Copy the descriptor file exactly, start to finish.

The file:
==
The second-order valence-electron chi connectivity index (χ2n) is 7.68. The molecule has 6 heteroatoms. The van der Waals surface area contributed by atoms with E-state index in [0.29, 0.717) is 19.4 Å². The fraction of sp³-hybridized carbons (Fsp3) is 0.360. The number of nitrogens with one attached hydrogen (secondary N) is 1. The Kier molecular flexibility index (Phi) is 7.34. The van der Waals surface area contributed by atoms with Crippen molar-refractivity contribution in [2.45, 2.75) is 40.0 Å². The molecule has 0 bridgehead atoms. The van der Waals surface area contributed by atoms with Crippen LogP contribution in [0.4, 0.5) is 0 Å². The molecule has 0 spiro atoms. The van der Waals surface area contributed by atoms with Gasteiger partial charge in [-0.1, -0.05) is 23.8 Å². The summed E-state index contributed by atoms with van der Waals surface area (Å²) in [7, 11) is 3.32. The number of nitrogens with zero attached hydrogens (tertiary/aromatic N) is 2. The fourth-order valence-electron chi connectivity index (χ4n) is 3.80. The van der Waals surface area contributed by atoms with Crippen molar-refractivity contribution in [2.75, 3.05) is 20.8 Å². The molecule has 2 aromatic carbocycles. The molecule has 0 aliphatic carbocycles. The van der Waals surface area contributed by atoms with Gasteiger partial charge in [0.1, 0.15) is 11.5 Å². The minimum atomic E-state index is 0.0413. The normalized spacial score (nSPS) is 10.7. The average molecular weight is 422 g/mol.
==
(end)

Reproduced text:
The second-order valence-electron chi connectivity index (χ2n) is 7.68. The molecule has 6 heteroatoms. The van der Waals surface area contributed by atoms with E-state index in [0.29, 0.717) is 19.4 Å². The fraction of sp³-hybridized carbons (Fsp3) is 0.360. The number of nitrogens with one attached hydrogen (secondary N) is 1. The Kier molecular flexibility index (Phi) is 7.34. The van der Waals surface area contributed by atoms with Crippen molar-refractivity contribution in [2.45, 2.75) is 40.0 Å². The molecule has 0 bridgehead atoms. The van der Waals surface area contributed by atoms with Crippen LogP contribution in [0.4, 0.5) is 0 Å². The molecule has 0 spiro atoms. The van der Waals surface area contributed by atoms with Gasteiger partial charge in [-0.1, -0.05) is 23.8 Å². The summed E-state index contributed by atoms with van der Waals surface area (Å²) in [7, 11) is 3.32. The number of nitrogens with zero attached hydrogens (tertiary/aromatic N) is 2. The fourth-order valence-electron chi connectivity index (χ4n) is 3.80. The van der Waals surface area contributed by atoms with Crippen molar-refractivity contribution in [2.75, 3.05) is 20.8 Å². The molecule has 2 aromatic carbocycles. The molecule has 0 aliphatic carbocycles. The van der Waals surface area contributed by atoms with Gasteiger partial charge in [0.1, 0.15) is 11.5 Å². The minimum atomic E-state index is 0.0413. The normalized spacial score (nSPS) is 10.7. The average molecular weight is 422 g/mol.